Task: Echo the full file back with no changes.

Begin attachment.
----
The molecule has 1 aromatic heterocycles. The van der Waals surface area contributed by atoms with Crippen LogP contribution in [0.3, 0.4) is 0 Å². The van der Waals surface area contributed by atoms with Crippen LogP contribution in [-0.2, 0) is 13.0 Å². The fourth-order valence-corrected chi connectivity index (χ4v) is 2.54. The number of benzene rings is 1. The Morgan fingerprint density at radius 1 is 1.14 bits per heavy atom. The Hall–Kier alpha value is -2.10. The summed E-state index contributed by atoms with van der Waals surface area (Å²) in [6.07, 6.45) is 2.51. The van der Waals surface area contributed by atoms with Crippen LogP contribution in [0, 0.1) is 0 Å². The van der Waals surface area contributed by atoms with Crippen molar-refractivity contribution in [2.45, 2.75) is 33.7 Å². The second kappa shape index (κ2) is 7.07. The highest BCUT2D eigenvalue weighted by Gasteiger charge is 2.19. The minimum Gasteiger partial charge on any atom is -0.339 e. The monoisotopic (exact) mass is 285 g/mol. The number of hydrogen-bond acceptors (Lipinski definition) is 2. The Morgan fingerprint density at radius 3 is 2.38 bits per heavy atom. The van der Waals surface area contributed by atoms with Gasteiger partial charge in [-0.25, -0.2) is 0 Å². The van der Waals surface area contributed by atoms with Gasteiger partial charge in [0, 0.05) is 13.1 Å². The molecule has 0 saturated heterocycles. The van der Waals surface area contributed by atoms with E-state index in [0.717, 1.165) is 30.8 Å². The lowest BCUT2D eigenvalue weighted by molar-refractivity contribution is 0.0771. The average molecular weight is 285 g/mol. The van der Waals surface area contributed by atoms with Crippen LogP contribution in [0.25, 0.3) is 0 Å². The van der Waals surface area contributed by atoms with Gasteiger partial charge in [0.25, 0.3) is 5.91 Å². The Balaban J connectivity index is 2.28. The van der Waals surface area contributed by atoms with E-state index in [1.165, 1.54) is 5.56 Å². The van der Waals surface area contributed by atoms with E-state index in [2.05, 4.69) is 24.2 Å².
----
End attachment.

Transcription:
The molecule has 1 aromatic heterocycles. The van der Waals surface area contributed by atoms with Crippen LogP contribution in [0.3, 0.4) is 0 Å². The van der Waals surface area contributed by atoms with Crippen LogP contribution in [-0.2, 0) is 13.0 Å². The fourth-order valence-corrected chi connectivity index (χ4v) is 2.54. The number of benzene rings is 1. The Morgan fingerprint density at radius 1 is 1.14 bits per heavy atom. The Hall–Kier alpha value is -2.10. The summed E-state index contributed by atoms with van der Waals surface area (Å²) in [6.07, 6.45) is 2.51. The van der Waals surface area contributed by atoms with Crippen LogP contribution in [0, 0.1) is 0 Å². The van der Waals surface area contributed by atoms with Crippen molar-refractivity contribution in [2.45, 2.75) is 33.7 Å². The second kappa shape index (κ2) is 7.07. The highest BCUT2D eigenvalue weighted by Gasteiger charge is 2.19. The minimum Gasteiger partial charge on any atom is -0.339 e. The monoisotopic (exact) mass is 285 g/mol. The number of hydrogen-bond acceptors (Lipinski definition) is 2. The Morgan fingerprint density at radius 3 is 2.38 bits per heavy atom. The van der Waals surface area contributed by atoms with Gasteiger partial charge in [-0.25, -0.2) is 0 Å². The van der Waals surface area contributed by atoms with Gasteiger partial charge in [0, 0.05) is 13.1 Å². The molecule has 0 saturated heterocycles. The van der Waals surface area contributed by atoms with E-state index in [0.717, 1.165) is 30.8 Å². The lowest BCUT2D eigenvalue weighted by molar-refractivity contribution is 0.0771. The average molecular weight is 285 g/mol. The van der Waals surface area contributed by atoms with Crippen LogP contribution in [0.25, 0.3) is 0 Å². The van der Waals surface area contributed by atoms with Gasteiger partial charge in [0.25, 0.3) is 5.91 Å². The Balaban J connectivity index is 2.28. The van der Waals surface area contributed by atoms with E-state index in [1.165, 1.54) is 5.56 Å². The van der Waals surface area contributed by atoms with E-state index in [2.05, 4.69) is 24.2 Å².